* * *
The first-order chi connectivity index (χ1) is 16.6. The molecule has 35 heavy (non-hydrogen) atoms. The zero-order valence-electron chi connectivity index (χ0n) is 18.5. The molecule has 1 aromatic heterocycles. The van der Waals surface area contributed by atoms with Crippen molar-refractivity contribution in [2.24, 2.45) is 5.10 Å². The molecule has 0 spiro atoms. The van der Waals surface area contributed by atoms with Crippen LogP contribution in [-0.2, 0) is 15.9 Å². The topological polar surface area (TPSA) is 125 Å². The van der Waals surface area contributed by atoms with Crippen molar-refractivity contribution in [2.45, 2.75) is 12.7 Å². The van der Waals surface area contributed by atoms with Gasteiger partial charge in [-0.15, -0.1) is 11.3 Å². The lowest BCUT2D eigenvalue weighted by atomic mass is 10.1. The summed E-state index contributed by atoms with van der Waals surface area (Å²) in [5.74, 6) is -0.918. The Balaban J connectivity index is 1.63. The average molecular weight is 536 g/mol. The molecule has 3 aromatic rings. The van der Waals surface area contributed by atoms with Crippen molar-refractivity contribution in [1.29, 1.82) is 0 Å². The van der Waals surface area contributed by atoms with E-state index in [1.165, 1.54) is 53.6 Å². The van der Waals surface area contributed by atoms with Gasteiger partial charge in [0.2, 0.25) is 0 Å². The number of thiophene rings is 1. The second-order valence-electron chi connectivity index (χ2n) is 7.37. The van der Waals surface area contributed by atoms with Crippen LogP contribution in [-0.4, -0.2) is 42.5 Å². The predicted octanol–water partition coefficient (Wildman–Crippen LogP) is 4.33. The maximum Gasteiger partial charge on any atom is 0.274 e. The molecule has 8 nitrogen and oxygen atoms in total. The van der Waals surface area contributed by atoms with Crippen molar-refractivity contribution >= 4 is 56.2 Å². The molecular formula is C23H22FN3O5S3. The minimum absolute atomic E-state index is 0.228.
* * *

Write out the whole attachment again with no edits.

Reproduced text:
The first-order chi connectivity index (χ1) is 16.6. The molecule has 35 heavy (non-hydrogen) atoms. The zero-order valence-electron chi connectivity index (χ0n) is 18.5. The molecule has 1 aromatic heterocycles. The van der Waals surface area contributed by atoms with Crippen molar-refractivity contribution in [2.24, 2.45) is 5.10 Å². The molecule has 0 spiro atoms. The van der Waals surface area contributed by atoms with Crippen LogP contribution in [-0.2, 0) is 15.9 Å². The topological polar surface area (TPSA) is 125 Å². The van der Waals surface area contributed by atoms with Crippen molar-refractivity contribution in [2.45, 2.75) is 12.7 Å². The van der Waals surface area contributed by atoms with Gasteiger partial charge in [-0.15, -0.1) is 11.3 Å². The lowest BCUT2D eigenvalue weighted by atomic mass is 10.1. The summed E-state index contributed by atoms with van der Waals surface area (Å²) in [5.74, 6) is -0.918. The Balaban J connectivity index is 1.63. The average molecular weight is 536 g/mol. The molecule has 3 aromatic rings. The van der Waals surface area contributed by atoms with Crippen molar-refractivity contribution in [1.29, 1.82) is 0 Å². The van der Waals surface area contributed by atoms with E-state index in [1.165, 1.54) is 53.6 Å². The van der Waals surface area contributed by atoms with Gasteiger partial charge in [0.2, 0.25) is 0 Å². The number of thiophene rings is 1. The second-order valence-electron chi connectivity index (χ2n) is 7.37. The van der Waals surface area contributed by atoms with Crippen LogP contribution in [-0.4, -0.2) is 42.5 Å². The predicted octanol–water partition coefficient (Wildman–Crippen LogP) is 4.33. The maximum Gasteiger partial charge on any atom is 0.274 e. The molecule has 8 nitrogen and oxygen atoms in total. The van der Waals surface area contributed by atoms with Crippen molar-refractivity contribution >= 4 is 56.2 Å². The molecular formula is C23H22FN3O5S3. The minimum absolute atomic E-state index is 0.228.